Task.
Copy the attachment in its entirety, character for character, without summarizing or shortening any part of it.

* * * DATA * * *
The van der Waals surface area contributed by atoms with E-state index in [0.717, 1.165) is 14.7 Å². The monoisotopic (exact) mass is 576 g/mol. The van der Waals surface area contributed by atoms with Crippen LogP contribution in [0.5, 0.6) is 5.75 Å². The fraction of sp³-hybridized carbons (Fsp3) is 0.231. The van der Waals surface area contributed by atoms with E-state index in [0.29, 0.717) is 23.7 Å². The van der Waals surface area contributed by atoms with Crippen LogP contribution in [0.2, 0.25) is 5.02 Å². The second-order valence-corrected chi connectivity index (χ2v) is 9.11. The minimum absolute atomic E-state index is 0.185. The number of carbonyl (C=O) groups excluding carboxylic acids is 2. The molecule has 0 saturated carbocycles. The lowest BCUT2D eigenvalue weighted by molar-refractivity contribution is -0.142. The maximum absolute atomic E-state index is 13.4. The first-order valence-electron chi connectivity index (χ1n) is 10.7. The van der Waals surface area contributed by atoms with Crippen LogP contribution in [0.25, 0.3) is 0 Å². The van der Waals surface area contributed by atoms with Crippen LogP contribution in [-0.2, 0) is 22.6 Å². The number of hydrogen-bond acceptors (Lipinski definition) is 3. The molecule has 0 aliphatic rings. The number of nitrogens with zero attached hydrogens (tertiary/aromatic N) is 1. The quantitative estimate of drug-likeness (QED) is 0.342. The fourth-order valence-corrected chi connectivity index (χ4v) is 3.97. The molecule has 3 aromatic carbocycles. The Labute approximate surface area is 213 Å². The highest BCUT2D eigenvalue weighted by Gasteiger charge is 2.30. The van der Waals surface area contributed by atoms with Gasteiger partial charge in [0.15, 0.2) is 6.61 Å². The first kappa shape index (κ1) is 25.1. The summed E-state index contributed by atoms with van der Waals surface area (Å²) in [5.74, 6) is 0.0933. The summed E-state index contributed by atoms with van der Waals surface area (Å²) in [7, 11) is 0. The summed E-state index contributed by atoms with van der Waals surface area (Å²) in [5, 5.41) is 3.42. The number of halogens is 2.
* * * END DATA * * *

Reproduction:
The van der Waals surface area contributed by atoms with E-state index in [0.717, 1.165) is 14.7 Å². The monoisotopic (exact) mass is 576 g/mol. The van der Waals surface area contributed by atoms with Crippen LogP contribution in [0.5, 0.6) is 5.75 Å². The fraction of sp³-hybridized carbons (Fsp3) is 0.231. The van der Waals surface area contributed by atoms with E-state index in [0.29, 0.717) is 23.7 Å². The van der Waals surface area contributed by atoms with Crippen LogP contribution in [0.2, 0.25) is 5.02 Å². The second-order valence-corrected chi connectivity index (χ2v) is 9.11. The minimum absolute atomic E-state index is 0.185. The number of carbonyl (C=O) groups excluding carboxylic acids is 2. The molecule has 0 saturated carbocycles. The lowest BCUT2D eigenvalue weighted by molar-refractivity contribution is -0.142. The maximum absolute atomic E-state index is 13.4. The first-order valence-electron chi connectivity index (χ1n) is 10.7. The van der Waals surface area contributed by atoms with Crippen LogP contribution in [0.25, 0.3) is 0 Å². The van der Waals surface area contributed by atoms with Crippen LogP contribution in [-0.2, 0) is 22.6 Å². The number of hydrogen-bond acceptors (Lipinski definition) is 3. The molecule has 0 aliphatic rings. The number of nitrogens with zero attached hydrogens (tertiary/aromatic N) is 1. The quantitative estimate of drug-likeness (QED) is 0.342. The fourth-order valence-corrected chi connectivity index (χ4v) is 3.97. The molecule has 3 aromatic carbocycles. The Labute approximate surface area is 213 Å². The highest BCUT2D eigenvalue weighted by Gasteiger charge is 2.30. The van der Waals surface area contributed by atoms with Gasteiger partial charge in [0.15, 0.2) is 6.61 Å². The first kappa shape index (κ1) is 25.1. The summed E-state index contributed by atoms with van der Waals surface area (Å²) in [5.74, 6) is 0.0933. The summed E-state index contributed by atoms with van der Waals surface area (Å²) in [7, 11) is 0. The summed E-state index contributed by atoms with van der Waals surface area (Å²) in [5, 5.41) is 3.42. The number of halogens is 2.